Sponge Balls

Magicians like to use sponge balls for the same reason they like to use doves, playing cards, and spectators' money -- because they're cheap. Sponge balls are also quite versatile. You can vanish and produce them, crush and multiply them, flatten and transform them, even fry and eat them. They can be used in shows for children (as in the popular "Happy the Ball and her Multiplying Babies") or adults (for example, "Sponge Balls, Square Pants").

Because of their popularity, a number of devices have been invented specifically to facilitate magic with sponge balls. One such item is the sponge ball sleeve blower. This device, hidden in the sleeve and operated by a squeeze bulb in the magician's armpit, can blow sponge balls out of a sleeve into a magician's hand or suck them away -- even out of a spectator's hand -- in perfect silence. If you've ever seen a magician make a sponge ball disappear, then you've seen a sleeve blower in action.

Steel-core sponge balls are also popular. With a steel-core sponge ball and a powerful rare earth magnet hidden in a hollowed-out tooth, a magician is ready to perform a visually spectacular (although choking-risk intensive) "Sponge Ball Leap to Mouth" routine.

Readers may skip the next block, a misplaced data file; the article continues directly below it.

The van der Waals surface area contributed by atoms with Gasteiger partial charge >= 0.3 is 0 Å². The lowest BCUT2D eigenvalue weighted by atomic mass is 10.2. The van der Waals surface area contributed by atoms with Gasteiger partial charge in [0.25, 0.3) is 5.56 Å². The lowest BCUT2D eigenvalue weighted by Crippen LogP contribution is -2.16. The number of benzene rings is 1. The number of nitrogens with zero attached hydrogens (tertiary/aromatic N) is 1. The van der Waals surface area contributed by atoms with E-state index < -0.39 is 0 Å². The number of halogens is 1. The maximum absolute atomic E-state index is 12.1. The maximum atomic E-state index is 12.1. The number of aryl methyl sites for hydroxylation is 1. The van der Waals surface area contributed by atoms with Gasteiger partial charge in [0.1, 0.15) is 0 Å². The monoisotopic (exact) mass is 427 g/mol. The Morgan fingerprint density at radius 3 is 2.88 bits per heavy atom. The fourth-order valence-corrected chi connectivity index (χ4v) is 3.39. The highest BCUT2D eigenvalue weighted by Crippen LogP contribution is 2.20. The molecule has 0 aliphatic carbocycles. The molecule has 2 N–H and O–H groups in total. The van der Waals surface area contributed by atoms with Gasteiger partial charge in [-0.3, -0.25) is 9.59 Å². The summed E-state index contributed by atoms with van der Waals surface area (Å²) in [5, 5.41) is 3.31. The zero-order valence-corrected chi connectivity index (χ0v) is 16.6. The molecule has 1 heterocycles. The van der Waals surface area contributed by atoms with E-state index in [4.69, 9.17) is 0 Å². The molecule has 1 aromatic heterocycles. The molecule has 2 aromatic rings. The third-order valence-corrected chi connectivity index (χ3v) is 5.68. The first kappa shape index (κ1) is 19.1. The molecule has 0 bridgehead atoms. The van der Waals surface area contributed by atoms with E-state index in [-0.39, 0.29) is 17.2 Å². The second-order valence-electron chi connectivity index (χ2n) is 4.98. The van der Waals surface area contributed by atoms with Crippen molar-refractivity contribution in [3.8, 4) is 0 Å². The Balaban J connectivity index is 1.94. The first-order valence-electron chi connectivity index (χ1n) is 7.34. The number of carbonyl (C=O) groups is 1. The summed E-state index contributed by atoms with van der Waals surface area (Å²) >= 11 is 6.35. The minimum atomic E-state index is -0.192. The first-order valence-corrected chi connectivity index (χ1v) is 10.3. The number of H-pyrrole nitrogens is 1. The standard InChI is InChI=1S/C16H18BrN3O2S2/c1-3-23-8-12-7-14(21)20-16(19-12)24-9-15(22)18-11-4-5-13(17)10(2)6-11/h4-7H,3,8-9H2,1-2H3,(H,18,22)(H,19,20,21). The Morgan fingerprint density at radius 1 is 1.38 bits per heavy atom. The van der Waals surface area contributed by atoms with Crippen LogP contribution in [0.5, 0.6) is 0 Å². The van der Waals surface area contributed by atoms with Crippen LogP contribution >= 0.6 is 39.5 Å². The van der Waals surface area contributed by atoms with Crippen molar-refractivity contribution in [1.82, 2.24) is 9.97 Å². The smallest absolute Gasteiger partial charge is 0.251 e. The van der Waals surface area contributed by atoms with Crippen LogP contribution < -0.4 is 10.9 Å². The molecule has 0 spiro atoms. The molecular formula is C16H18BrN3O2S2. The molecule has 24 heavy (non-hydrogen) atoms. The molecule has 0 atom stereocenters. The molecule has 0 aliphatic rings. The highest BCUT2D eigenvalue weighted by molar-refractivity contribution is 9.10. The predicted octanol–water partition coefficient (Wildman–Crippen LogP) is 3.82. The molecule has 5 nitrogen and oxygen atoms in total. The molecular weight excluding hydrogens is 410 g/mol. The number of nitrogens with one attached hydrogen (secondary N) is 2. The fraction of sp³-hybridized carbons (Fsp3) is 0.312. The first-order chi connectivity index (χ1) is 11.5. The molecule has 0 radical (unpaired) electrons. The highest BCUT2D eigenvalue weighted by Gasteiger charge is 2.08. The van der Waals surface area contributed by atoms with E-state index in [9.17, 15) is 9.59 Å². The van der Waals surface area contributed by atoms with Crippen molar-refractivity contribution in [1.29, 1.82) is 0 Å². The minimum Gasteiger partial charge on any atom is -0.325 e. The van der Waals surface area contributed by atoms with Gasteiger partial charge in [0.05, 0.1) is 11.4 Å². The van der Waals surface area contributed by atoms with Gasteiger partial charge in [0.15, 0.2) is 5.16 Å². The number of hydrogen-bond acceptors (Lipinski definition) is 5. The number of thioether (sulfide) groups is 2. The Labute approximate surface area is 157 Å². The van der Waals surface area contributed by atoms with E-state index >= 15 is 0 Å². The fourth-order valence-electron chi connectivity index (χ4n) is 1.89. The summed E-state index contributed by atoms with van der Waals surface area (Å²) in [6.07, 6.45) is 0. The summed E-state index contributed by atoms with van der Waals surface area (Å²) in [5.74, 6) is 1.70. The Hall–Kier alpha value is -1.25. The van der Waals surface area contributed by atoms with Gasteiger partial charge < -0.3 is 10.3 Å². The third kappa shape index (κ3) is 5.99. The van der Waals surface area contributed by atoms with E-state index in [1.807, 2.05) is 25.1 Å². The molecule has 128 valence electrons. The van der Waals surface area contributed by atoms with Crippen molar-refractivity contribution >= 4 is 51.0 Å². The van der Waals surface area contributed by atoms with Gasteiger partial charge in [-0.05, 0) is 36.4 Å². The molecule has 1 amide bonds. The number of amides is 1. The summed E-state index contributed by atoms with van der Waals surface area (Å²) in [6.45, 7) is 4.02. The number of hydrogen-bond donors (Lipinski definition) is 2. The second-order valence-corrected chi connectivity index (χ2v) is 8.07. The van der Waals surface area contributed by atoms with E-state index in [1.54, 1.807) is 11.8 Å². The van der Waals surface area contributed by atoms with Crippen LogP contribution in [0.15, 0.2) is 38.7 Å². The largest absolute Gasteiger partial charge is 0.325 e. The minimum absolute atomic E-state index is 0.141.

There are many more specialty sponge balls available to magicians, including ones that let magicians perform Pen Through Sponge Ball, Ambitious Sponge Ball, Sponge Ball Bite, Four Sponge Ball Assembly, Sponge Ball to Sponge Tiger, Vanishing Sponge of Liberty, and much more.End of story

For a more detailed, baloney-free discussion of sponge balls, a manuscript is available at Trickshop.com

The information on this site is intended for use only by those with a sincere desire to learn nothing about magic and is for entertainment purposes only (in other words, don't try this stuff, particularly the dangerous parts). The Magicians Assistance Collective (MAC) frowns upon the use of magic in the formation of religions or to attract a cult following.

Magic is not real. Reality is not magic.

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